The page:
Defining The Relationship Between The Blocks And Other Players
— How can a child interact with others?
Children are able to communicate with others through a camera or audio. During play mode, they have the decision to represent themselves through an avatar or themselves. We wanted to create a way for children to see other children's creations. In the upper right hand corner of the screen, children can see the outline of what others are building and enter their building modes.
Designing From 3D to 2D View
— How are the physical blocks placed in the digital world?
The physical board has a grid that matches with the digital grid. We decided to create a grid because we wanted to minimize the process of building between physical and digital world. Instead of having steps to digitalize a physical creation we wanted the digital board to mimic the action of the physical board.
Kailin drew the controller images.
We wanted to incorporate the modular blocks into our brand. We began to experiment different ways we could spell our brand with the blocks. From there we continued to follow the geometric visual language.
Physical Form Study
We began to explore different combinations of modular blocks. We wanted to know if we could potentially build letters from the shape of the modular blocks.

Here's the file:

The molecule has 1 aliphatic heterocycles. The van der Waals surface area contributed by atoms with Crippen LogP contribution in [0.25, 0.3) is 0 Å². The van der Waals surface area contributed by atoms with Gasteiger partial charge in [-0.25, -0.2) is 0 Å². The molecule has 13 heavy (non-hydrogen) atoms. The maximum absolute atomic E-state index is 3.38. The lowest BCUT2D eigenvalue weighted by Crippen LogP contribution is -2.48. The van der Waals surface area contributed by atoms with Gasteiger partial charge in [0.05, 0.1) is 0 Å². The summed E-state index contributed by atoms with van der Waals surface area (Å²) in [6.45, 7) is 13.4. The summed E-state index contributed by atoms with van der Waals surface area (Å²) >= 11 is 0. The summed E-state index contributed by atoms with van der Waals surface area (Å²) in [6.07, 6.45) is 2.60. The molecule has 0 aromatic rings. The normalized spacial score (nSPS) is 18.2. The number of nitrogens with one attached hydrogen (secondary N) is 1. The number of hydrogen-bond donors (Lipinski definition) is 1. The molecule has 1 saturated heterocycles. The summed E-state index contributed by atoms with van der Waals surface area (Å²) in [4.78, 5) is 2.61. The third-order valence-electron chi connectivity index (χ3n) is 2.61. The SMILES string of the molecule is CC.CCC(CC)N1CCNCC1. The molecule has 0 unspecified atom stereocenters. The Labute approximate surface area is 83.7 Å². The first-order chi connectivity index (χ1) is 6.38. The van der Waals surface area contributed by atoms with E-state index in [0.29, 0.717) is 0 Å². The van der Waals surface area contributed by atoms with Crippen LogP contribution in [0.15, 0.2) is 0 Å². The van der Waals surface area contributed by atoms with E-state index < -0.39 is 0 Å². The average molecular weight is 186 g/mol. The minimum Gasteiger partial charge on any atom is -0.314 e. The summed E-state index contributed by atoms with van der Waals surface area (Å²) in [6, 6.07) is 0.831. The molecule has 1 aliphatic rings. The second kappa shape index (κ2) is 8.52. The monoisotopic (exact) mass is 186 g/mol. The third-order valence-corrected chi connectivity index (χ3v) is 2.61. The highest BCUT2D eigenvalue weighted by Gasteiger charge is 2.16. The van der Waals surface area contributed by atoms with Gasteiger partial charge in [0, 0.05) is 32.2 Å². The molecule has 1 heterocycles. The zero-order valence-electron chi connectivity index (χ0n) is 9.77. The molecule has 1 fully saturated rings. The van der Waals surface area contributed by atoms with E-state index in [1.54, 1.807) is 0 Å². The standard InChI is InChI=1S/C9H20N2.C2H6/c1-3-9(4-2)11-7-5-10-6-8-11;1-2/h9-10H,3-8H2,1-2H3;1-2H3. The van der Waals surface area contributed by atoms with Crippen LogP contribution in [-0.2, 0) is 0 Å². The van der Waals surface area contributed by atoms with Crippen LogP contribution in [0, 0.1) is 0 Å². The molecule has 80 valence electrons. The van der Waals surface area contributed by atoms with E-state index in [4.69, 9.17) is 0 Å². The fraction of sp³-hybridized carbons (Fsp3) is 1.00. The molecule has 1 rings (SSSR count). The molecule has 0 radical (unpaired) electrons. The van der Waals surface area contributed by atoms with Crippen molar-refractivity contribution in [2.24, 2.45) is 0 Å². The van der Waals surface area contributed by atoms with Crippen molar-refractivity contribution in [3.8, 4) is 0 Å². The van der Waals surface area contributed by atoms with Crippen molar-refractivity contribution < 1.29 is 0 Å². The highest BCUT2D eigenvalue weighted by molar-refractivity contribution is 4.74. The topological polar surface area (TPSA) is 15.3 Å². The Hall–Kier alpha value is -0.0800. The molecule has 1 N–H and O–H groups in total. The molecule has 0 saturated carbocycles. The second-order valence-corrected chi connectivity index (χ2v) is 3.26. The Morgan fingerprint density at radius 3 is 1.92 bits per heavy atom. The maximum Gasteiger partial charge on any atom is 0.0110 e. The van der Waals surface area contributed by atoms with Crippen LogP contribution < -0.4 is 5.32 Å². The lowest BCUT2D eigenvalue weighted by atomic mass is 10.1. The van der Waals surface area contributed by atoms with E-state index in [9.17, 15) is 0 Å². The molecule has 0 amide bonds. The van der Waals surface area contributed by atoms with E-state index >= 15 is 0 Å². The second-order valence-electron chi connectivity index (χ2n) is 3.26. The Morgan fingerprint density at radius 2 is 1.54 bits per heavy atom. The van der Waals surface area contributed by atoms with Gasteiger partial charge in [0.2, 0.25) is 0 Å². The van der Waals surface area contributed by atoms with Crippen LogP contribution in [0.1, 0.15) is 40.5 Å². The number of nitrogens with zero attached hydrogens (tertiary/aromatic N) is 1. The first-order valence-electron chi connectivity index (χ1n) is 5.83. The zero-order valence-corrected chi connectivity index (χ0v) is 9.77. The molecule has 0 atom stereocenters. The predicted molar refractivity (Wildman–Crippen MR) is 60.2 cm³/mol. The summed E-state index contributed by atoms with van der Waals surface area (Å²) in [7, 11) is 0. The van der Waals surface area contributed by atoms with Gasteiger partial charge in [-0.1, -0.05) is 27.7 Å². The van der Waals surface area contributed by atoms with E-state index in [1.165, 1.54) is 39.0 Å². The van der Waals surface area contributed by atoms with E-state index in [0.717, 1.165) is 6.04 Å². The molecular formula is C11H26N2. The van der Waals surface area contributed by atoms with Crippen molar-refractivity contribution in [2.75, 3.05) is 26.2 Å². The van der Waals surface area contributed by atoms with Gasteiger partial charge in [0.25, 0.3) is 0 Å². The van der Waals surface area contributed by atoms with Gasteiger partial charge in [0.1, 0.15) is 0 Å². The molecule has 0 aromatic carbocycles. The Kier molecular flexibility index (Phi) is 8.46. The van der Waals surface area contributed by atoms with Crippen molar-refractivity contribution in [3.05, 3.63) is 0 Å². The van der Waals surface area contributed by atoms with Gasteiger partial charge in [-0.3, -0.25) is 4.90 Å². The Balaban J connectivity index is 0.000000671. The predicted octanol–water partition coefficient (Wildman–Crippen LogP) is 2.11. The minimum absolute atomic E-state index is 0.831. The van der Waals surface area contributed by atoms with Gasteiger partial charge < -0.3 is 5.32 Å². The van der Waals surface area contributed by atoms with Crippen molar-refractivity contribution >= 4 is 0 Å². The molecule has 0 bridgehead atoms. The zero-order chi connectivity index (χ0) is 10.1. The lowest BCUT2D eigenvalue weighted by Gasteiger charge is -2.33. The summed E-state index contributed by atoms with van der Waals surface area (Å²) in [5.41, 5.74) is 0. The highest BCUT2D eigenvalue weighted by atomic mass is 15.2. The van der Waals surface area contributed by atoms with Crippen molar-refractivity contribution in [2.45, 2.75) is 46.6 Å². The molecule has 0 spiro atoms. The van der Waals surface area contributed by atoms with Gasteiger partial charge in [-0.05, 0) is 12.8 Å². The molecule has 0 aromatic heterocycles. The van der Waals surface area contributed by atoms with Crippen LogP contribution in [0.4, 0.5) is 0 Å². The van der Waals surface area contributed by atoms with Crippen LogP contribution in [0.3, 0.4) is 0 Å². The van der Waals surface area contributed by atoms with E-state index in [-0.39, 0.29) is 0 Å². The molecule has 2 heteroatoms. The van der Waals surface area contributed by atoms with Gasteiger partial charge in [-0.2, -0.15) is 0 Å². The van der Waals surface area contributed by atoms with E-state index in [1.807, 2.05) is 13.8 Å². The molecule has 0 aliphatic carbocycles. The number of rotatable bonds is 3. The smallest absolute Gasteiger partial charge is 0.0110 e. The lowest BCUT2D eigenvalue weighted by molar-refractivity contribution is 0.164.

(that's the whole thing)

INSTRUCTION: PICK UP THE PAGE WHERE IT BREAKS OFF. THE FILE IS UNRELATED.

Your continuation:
Digital Form Study
After exploring different forms with the physical modular blocks, we created more combinations on Illustrator. We analyzed the letters to determine the legibility and to create a unified set of letters. We thought the smooth curves were more inviting and kid friendly compared to the harsh edges.
We wanted to create a gender neutral color palette that was fun and bright for children. We had chosen a color palette, but we had to change it according to the spray paint colors that would be used for the model.
Spray Paint Color Combinations
We decided to use a combination of bright and dark colors to have a variety of gray to help with color blindness and to create a fun palette for children.
Final Brand Identity
We incorporated the modular blocks into our logo and with the buttons in the game to create a cohesive look. Even though, the spray paint colors do not match 100% digitally, however the colors are as similar as they can be.
I learned so much from this project from research to working with industrial designers for the first time. With different constraints and constant changes I felt challenged as a visual and interaction designer. But we made in time for the design show!